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United States Patent 
 COMBINED AMBIENT-AIR AND EARTH EXCHANGE HEAT PUMP SYSTEM
 Inventor: William E. Dressier, 20145 W. 119th St., Olathe, Kans.
 Appl. No.: 267,661
 Filed: Jun. 29, 1994
 Int. CI.6 F25B 27/02
 U.S. CI 62/160; 62/196.4; 62/200;
62/238.7; 62/260; 237/2 B
 Field of Search 62/160, 238.6,
62/238.1, 238.7, 196.4, 199, 198, 200, 324.1, 324.4, 260, 324.6; 165/45; 237/2 B
 References Cited
U.S. PATENT DOCUMENTS
3,782,132 1/1974 Lohoff 62/260
4,042,012 8/1977 Perry et al 165/1
4,065,938 1/1978 Jonsson 62/160
4,091,636 5/1978 Margen 62/260 X
4,143,642 3/1979 Beaulieu 62/238.6 X
4,165,036 8/1979 Meckler 237/2 B X
4,179,894 12/1979 Hughes 62/2
4,299,277 11/1981 McGregor 62/260
4,305,260 12/1981 Backlund 62/238.6
4,383,419 5/1983 Bottom 62/238.6
4,388,966 6/1983 Spiegel 165/45
4,409,796 10/1983 Fisher 62/160
4,423,602 1/1984 Venable 62/238.6
4,493,193 1/1985 Fisher 62/160
4,553,401 11/1985 Fisher 62/160
4,646,538 3/1987 Blackshaw et al 62/238.7
4,688,717 8/1987 Jungwirth 237/2 B
4,893,476 1/1990 Bos et al 62/79
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[li] Patent Number: 5,461,876  Date of Patent: Oct. 31,1995
4,920,757 5/1990 Gazes et al 62/181
5,025,634 6/1991 Dressier 62/79
5,038,580 8/1991 Hart 62/260 X
5,224,357 7/1993 Galiyano et al 62/260
5,239,838 8/1993 Tressler 62/324.1
5,244,037 9/1993 Warnke 165/45 X
5,388,419 2/1995 Kaye 62/200 X
Primary Examiner—Harry B. Tanner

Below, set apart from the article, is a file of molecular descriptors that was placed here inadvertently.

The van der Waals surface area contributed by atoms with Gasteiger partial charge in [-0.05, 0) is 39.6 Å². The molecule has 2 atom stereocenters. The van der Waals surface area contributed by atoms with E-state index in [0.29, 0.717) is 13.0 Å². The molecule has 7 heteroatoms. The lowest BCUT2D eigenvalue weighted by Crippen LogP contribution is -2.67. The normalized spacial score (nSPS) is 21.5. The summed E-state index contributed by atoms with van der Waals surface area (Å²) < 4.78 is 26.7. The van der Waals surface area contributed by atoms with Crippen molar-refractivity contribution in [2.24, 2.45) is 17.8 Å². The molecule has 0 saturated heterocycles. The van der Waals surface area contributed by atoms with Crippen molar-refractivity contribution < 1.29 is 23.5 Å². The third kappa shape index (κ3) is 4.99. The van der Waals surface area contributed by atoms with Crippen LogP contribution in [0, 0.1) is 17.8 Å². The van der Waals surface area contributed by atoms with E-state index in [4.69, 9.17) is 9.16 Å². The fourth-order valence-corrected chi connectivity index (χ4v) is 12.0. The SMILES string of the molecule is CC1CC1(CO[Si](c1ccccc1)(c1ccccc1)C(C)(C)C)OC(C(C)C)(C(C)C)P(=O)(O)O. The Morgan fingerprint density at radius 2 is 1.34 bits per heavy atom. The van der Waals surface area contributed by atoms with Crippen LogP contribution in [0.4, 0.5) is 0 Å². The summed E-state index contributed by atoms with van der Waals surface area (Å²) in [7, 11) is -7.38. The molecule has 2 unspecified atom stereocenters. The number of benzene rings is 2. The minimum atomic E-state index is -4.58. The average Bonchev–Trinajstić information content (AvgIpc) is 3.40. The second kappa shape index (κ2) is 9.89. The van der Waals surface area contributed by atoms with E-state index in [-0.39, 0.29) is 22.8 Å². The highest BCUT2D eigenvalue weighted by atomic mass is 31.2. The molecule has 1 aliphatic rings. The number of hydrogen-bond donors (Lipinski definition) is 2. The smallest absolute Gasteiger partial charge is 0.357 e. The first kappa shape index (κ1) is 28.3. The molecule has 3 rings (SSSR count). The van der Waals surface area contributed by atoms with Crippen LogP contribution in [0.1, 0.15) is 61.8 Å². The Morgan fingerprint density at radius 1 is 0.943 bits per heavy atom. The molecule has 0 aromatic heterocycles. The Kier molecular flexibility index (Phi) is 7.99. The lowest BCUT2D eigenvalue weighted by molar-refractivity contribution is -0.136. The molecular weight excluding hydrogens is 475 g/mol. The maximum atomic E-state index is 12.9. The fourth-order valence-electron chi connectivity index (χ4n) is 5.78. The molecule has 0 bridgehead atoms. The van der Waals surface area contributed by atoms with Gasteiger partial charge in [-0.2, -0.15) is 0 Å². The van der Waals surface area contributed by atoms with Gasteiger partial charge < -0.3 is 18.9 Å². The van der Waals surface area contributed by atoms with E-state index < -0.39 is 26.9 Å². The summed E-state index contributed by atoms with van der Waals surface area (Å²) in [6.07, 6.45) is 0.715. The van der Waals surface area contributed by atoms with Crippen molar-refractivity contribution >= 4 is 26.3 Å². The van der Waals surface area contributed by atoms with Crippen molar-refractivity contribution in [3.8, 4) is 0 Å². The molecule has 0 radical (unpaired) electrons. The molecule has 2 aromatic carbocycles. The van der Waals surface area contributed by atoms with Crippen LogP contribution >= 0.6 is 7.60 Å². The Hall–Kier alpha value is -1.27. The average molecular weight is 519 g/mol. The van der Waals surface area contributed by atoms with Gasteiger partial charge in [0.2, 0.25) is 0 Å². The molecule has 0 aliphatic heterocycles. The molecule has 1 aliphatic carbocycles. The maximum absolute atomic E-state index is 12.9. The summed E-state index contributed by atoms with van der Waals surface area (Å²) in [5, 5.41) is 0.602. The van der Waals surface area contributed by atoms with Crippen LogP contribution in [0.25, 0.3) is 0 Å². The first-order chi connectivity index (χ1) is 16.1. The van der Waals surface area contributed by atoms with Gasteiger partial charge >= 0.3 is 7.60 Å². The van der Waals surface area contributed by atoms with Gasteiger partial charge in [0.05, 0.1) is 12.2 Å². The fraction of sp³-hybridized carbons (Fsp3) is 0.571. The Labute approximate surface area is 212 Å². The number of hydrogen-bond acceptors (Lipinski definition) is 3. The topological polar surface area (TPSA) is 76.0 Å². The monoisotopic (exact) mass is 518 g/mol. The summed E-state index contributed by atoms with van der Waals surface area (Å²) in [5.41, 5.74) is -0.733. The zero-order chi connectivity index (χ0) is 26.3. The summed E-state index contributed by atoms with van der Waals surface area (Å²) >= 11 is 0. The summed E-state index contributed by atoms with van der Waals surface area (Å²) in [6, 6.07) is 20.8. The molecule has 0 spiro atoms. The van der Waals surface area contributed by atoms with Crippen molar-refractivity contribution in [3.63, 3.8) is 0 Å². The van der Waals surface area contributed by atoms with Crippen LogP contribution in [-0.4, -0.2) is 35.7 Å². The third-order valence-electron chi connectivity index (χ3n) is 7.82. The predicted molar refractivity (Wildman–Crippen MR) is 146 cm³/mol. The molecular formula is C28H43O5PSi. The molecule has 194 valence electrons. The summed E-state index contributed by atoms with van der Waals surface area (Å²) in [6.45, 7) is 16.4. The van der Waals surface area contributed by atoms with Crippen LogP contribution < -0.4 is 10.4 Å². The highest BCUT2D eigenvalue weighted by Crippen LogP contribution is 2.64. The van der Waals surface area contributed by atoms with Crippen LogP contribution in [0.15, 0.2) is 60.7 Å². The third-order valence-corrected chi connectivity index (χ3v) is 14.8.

Attorney, Agent, or Firm—Simmons, Perrine, Albright &
An improved combined ambient-air and earth exchange heat pump system includes a subterranean heat exchanger and an ambient-air heat exchanger, both refrigerant-based, which are adapted to be selectively operated individually, serially or in parallel for heating and cooling purposes. The system also includes a compressor, a dynamic load heat exchanger, a reversing valve for converting the system from heating to cooling and vice versa, storage for excess refrigerant including an accumulator, an optional preheat exchanger, a regulating assembly with bleed port arrangement, a bypass mechanism for repetitive start-up attempts, and a lost charge device. A control center is provided to automatically activate the ambient-air heat exchanger to assist the subterranean heat exchanger after thermal stressing about the latter, to automatically deactivate the ambient-air heat exchanger for ambient conditions below a preset temperature, to increase or decrease the number of tubes used by the subterranean heat exchanger, and to optionally maintain the flow of refrigerant through the subterranean heat exchanger in the same direction during both the heating mode and the cooling mode.
37 Claims, 2 Drawing Sheets
COMBINED AMBIENT-AIR AND EARTH EXCHANGE HEAT PUMP SYSTEM
BACKGROUND OF THE INVENTION
1. Field of the Invention
The present invention relates to a heating and cooling system for heating an environmental or process load by removing thermal energy from the earth and/or ambient atmosphere and transferring that energy to the load and, similarly, cooling the load by removing thermal energy therefrom and transferring that energy to the earth, and/or ambient atmosphere for dissipation therein.
2. Description of the Related Art